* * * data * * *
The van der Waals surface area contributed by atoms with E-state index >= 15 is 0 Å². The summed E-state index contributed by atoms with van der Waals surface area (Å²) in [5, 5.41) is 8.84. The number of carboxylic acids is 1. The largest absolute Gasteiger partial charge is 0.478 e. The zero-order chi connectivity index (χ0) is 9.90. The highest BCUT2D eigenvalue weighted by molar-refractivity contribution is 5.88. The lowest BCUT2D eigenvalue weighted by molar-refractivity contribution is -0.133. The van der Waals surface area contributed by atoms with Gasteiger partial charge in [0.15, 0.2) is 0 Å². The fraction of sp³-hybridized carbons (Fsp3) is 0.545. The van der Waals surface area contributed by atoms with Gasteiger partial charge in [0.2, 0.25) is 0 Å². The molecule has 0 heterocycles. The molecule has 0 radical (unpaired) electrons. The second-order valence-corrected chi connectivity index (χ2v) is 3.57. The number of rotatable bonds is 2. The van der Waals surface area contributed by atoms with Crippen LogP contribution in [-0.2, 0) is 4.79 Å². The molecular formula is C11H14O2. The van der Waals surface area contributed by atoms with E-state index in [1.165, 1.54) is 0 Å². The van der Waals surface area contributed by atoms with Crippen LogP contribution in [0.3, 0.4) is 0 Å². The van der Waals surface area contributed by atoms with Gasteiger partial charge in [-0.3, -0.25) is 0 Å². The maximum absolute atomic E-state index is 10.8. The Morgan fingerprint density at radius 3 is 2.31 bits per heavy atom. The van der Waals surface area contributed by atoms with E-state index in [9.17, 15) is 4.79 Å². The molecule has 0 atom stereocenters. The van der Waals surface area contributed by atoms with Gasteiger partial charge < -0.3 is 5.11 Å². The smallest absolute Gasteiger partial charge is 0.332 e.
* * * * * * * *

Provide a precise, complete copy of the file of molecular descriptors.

The van der Waals surface area contributed by atoms with E-state index >= 15 is 0 Å². The summed E-state index contributed by atoms with van der Waals surface area (Å²) in [5, 5.41) is 8.84. The number of carboxylic acids is 1. The largest absolute Gasteiger partial charge is 0.478 e. The zero-order chi connectivity index (χ0) is 9.90. The highest BCUT2D eigenvalue weighted by molar-refractivity contribution is 5.88. The lowest BCUT2D eigenvalue weighted by molar-refractivity contribution is -0.133. The van der Waals surface area contributed by atoms with Gasteiger partial charge in [0.15, 0.2) is 0 Å². The fraction of sp³-hybridized carbons (Fsp3) is 0.545. The van der Waals surface area contributed by atoms with Gasteiger partial charge in [0.2, 0.25) is 0 Å². The molecule has 0 heterocycles. The molecule has 0 radical (unpaired) electrons. The second-order valence-corrected chi connectivity index (χ2v) is 3.57. The number of rotatable bonds is 2. The van der Waals surface area contributed by atoms with Crippen LogP contribution in [-0.2, 0) is 4.79 Å². The molecular formula is C11H14O2. The van der Waals surface area contributed by atoms with E-state index in [1.165, 1.54) is 0 Å². The van der Waals surface area contributed by atoms with Crippen LogP contribution in [0.3, 0.4) is 0 Å². The van der Waals surface area contributed by atoms with Gasteiger partial charge in [-0.3, -0.25) is 0 Å². The maximum absolute atomic E-state index is 10.8. The Morgan fingerprint density at radius 3 is 2.31 bits per heavy atom. The van der Waals surface area contributed by atoms with E-state index in [9.17, 15) is 4.79 Å². The molecule has 0 atom stereocenters. The van der Waals surface area contributed by atoms with Gasteiger partial charge < -0.3 is 5.11 Å². The smallest absolute Gasteiger partial charge is 0.332 e.